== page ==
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How do you make a valid holographic will in Texas?

When it comes to wills in Texas, there are two types that you need to be aware of. The first is a formal will, and the second is a holographic will. The difference between the two will be discussed in the introduction of today's blog post. The second half of today's blog post from the Law Office of Bryan Fagan will discuss how you need to draft a holographic will compared to a traditional, formal will that you may be more familiar with. While we're at it- why don't we talk a bit about what a holographic will is before we go any further?

What is a holographic will?

I bet you were already rolling your eyes at today's blog post. "Here's another lawyer blog post where the author assumes that we know exactly what he's talking about. Doesn't even both explain to us what he's talking about?" Well, hold on a second. I'm getting there. A holographic will is (usually) a handwritten document that is not witnessed by anyone and usually is not done with the assistance of an attorney. Picture the older man who lives in the middle of nowhere. He stays up just late enough to scratch out an essential will on a piece of paper one night and leaves the document on his kitchen table just in case—no lawyer, no witnesses, nothing fancy.

Compare this to a formal will. A formal will is likely what we are more familiar with. Typically, a formal will is typed out these days. Usually not a long hand but using software, a form builder, or a website. A formal will typically require two people over 14 to witness you signing the document. Please don't sign the document ahead of time, is what I'm telling you. Invite over a couple of people and have them physically watch you sign your will. That's what you need right there. Although formal wills are more traditional, holographic wills are becoming popular because they are more straightforward and can be done without the assistance of an attorney.

Everyone should have a will who is over the age of 18

All adults need a will. That's right- you read that correctly. Every human being living in the United States should have a will drafted, signed, and ready to go if you pass away. Not that you won't pass away at some point (hint: we all will). I mean that you should have a will if you pass away suddenly. At a certain point, all death is sudden. I am willing to be that relatively people could anticipate the exact moment in time that they were going to pass. Therefore: get a will before you don't have the opportunity.

Next, you may laugh at this, but some people operate under the belief that if they draft a will, that means they are going to die. Well, we already covered how we are all going to die. It's not as if drafting a will can quicken that process. Don't worry about dying if you draft a will. Worry about dying if you don't have a will if you ask me. We know how it can be to go through life and feel unprepared or not ready for what comes next. Drafting a will and completing the document is the definition of preparation.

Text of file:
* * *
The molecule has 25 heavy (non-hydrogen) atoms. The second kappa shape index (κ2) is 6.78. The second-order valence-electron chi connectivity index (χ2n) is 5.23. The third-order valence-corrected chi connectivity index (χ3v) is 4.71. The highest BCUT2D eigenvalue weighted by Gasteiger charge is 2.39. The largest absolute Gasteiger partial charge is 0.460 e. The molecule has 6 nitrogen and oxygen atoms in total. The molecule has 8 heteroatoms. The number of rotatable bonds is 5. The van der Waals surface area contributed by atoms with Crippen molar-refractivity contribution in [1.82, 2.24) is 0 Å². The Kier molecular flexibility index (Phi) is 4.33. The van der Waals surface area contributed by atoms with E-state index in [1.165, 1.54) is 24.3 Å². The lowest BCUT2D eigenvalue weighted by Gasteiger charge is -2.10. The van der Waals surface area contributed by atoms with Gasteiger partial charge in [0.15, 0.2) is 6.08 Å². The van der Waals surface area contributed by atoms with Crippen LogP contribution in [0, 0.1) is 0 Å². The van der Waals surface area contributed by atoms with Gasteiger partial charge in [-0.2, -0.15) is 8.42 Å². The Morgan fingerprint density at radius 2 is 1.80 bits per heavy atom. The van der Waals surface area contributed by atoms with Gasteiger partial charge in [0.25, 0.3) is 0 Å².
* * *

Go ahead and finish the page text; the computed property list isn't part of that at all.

That preparation is not intended to benefit you. Not to beat a dead horse (pun intended), but you won't be around once your will goes into effect. However- your loved ones and beneficiaries will be. They stand to benefit a great deal from the preparation you have put into drafting a will. Please don't allow your death to be a period where your family is more concerned about financial matters than they are about mourning your passing. It is possible that this could be the outcome for those closest to you if you do not put forth the effort to get a will drafted. Take the time and think about your family. Get your will drafted, and you don't have to think about it much after that.

Why may a holographic not be the best for you?

Plans are all good and well until something unforeseen occurs. In the world of drafting wills, the unforeseen frequently occurs when a mistake is made drafting the document or if a relative of yours attempts to challenge the validity of that will. These are circumstances where your best-laid plans may fall flat. In that case, the person named as the executor under the will must then hire an attorney and defend your intentions as laid out in the document. The person challenging the will must hire a lawyer to argue the opposite. Not exactly the situation that your family wants to find itself in after you've just passed away.

Here is probably the most obvious way your holographic could be challenged in probate court. Remember how we were talking about how one of the hallmarks of a holographic will is handwritten? Well, that will component comes into play when the will is admitted to probate. In that situation, someone you know must come into court and testify that the handwriting in the will is yours. Of course, the witnesses' testimony can be challenged. Then your executor would have to (your estate, actually) hire an expert witness to compare the handwriting in your will to examples of your handwriting in other places. It can be a mess.